Hopes for Syria's year ahead
Christmas reminds me of my childhood in Syria. It reminds me of my best friend growing up, a Christian girl from my school. We would go to the nearby church just to hear the Christmas songs and see the candles lit up.
And every year my family went to see the Christmas trees in "Bab Tuma", a Christian neighbourhood near my parents' home in Damascus. Bab Tuma is one of the most important sites of early Christianity and means the "Gate of Thomas", named after the Apostle Saint Thomas.
Syria was once seen as the centre of civilisation, known for its diversity, literature, art and architecture. Aleppo and Palmyra are among the most ancient cities in the world, thriving long before the Pharaohs and the Romans ruled the world.
It is painful to know that when people now think about Syria they think about war. These once beautiful cities have been turned to rubble, and their ancient temples have been looted by Islamic State (IS) militants.
Despite living through the horrors of terrorism, many Syrians continue to reject the Assad regime, as they had done in the revolution of 2011. Civilians also continue to reject the extremists who tried to poison the country with terrorism, when in reality, all they had wanted was democracy.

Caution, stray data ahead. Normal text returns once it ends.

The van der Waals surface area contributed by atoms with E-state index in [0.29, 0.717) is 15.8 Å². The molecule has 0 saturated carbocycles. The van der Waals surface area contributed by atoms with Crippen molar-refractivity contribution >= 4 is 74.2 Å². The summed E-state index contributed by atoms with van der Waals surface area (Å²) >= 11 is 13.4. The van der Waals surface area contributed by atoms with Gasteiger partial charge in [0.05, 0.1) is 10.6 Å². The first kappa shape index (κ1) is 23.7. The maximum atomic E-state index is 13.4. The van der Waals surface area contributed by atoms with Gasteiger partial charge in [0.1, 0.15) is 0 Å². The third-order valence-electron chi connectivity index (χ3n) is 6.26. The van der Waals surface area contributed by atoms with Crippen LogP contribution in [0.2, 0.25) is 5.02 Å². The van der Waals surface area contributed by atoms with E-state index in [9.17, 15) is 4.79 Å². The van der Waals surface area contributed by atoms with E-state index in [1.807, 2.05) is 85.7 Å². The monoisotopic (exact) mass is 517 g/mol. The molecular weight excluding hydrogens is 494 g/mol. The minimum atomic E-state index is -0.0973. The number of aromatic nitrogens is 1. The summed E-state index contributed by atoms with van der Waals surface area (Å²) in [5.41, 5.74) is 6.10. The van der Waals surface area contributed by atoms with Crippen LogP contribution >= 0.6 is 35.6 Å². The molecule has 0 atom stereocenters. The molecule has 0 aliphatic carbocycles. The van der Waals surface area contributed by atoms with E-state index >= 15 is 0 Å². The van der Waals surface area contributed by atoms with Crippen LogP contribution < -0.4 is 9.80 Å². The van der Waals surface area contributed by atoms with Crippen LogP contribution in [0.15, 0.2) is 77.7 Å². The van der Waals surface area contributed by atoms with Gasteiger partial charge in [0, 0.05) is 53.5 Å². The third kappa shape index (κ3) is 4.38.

Anyone who cares about Syria should remember that IS does not represent the true wishes of Syrian people. They hijacked the legitimate aims of the revolution and legitimate calls for a fairer society, instead artificially implanting their own vision of repression, violence and cruelty.
|We must not present Syrians with a false choice between Assad's regime on one side, and terrorism on the other|
Under IS, sexual violence, beheadings and beatings were daily occurrences. Many of Syria's schools, mosques and churches were destroyed. Extremists like Islamic State are not wanted.
In defiance of this repression, a year ago Syrians gathered in major towns to celebrate the New Year, just as young people do around the world. But, as has become so normal, violence broke out.
Rather than the fireworks that light the skies of most other capitals, the skies of Damascus were alight with the fire of missiles and bullets. Cheers were replaced with screams. Instead of laughter, innocent civilians died. Rather than celebrating the coming year ahead, many Syrians feared what may lie ahead.
This year will mark the eighth year of civil war in Syria and many may wonder how 2018 will pan out. I have my own hopes for what the year will bring. I hope that as the new year dawns, a political transition for Syria will become a reality.
|Bahia Mardini is a human rights campaigner who was forced to flee the Syrian regime. [Bahia Mardini]|
This means delivering a new constitution created by the Syrian people and ensuring women can play their part in rebuilding the country, shaping Syria's future as decision-makers. This isn't just because it is "fair" or "equal" but because we need to show the next generation that every single life is valued - whatever your gender, faith or race.
We must also secure the safe return of refugees and the release of prisoners unfairly detained under Assad. I pray that 2018 will see democratic justice achieved for the millions who have been murdered, tortured, raped and forced from their homes. This means holding the regime and the extremists to account.
There can be no victory while Assad is still in power.